if (!requireNamespace('tinytex')) install.packages('tinytex')

This could be done via


The function pkg_attach2() is a shorthand of pkg_attach(..., install = TRUE), which means if a package is not available, install it. This function can also deal with multiple packages.

The function loadable() tests if a package is loadable.

Read/write files in UTF-8

Functions read_utf8() and write_utf8() can be used to read/write files in UTF-8. They are simple wrappers of readLines() and writeLines().

Convert numbers to English words

The function numbers_to_words() (or n2w() for short) converts numbers to English words.

n2w(0, cap = TRUE)
## [1] "Zero"
n2w(seq(0, 121, 11), and = TRUE)
##  [1] "zero"                       "eleven"                    
##  [3] "twenty-two"                 "thirty-three"              
##  [5] "forty-four"                 "fifty-five"                
##  [7] "sixty-six"                  "seventy-seven"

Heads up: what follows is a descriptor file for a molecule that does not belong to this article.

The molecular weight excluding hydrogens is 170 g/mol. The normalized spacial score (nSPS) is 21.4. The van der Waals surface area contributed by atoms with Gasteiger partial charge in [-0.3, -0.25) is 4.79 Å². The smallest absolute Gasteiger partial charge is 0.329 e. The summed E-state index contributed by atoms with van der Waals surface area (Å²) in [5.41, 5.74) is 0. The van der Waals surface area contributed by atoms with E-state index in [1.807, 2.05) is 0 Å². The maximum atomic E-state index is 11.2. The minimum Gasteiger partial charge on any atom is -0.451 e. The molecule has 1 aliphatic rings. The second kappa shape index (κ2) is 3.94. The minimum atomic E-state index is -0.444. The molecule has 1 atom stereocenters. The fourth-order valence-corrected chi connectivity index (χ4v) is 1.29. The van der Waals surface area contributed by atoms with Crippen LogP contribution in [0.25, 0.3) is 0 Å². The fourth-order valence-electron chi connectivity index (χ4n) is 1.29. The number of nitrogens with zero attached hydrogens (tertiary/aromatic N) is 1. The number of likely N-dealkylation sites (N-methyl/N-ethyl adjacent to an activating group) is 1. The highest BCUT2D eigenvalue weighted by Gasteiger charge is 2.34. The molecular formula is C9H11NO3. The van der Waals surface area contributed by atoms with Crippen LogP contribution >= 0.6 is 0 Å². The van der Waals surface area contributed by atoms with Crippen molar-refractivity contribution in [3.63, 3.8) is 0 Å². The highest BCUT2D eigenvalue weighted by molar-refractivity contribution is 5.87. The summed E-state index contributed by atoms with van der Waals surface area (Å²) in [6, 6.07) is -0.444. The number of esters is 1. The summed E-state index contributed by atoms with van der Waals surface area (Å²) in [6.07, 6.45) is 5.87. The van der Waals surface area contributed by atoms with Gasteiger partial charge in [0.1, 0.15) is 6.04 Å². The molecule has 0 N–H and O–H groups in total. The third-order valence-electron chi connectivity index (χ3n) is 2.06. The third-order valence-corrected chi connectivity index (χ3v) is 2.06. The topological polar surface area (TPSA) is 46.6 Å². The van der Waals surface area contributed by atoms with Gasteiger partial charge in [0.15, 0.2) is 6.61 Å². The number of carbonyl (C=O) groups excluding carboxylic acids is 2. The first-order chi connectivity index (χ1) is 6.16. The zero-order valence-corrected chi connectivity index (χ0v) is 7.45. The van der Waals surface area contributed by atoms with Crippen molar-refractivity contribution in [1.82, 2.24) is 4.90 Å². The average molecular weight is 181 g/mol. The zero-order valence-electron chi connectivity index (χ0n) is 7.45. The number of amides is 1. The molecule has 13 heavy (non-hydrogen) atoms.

##  [9] "eighty-eight"               "ninety-nine"               
## [11] "one hundred and ten"        "one hundred and twenty-one"
## [1] "one million"
n2w(1e+11 + 12345678)
## [1] "one hundred billion, twelve million, three hundred forty-five thousand, six hundred seventy-eight"
## [1] "minus nine hundred eighty-seven million, six hundred fifty-four thousand, three hundred twenty-one"
n2w(1e+15 - 1)
## [1] "nine hundred ninety-nine trillion, nine hundred ninety-nine billion, nine hundred ninety-nine million, nine hundred ninety-nine thousand, nine hundred ninety-nine"

Cache an R expression to an RDS file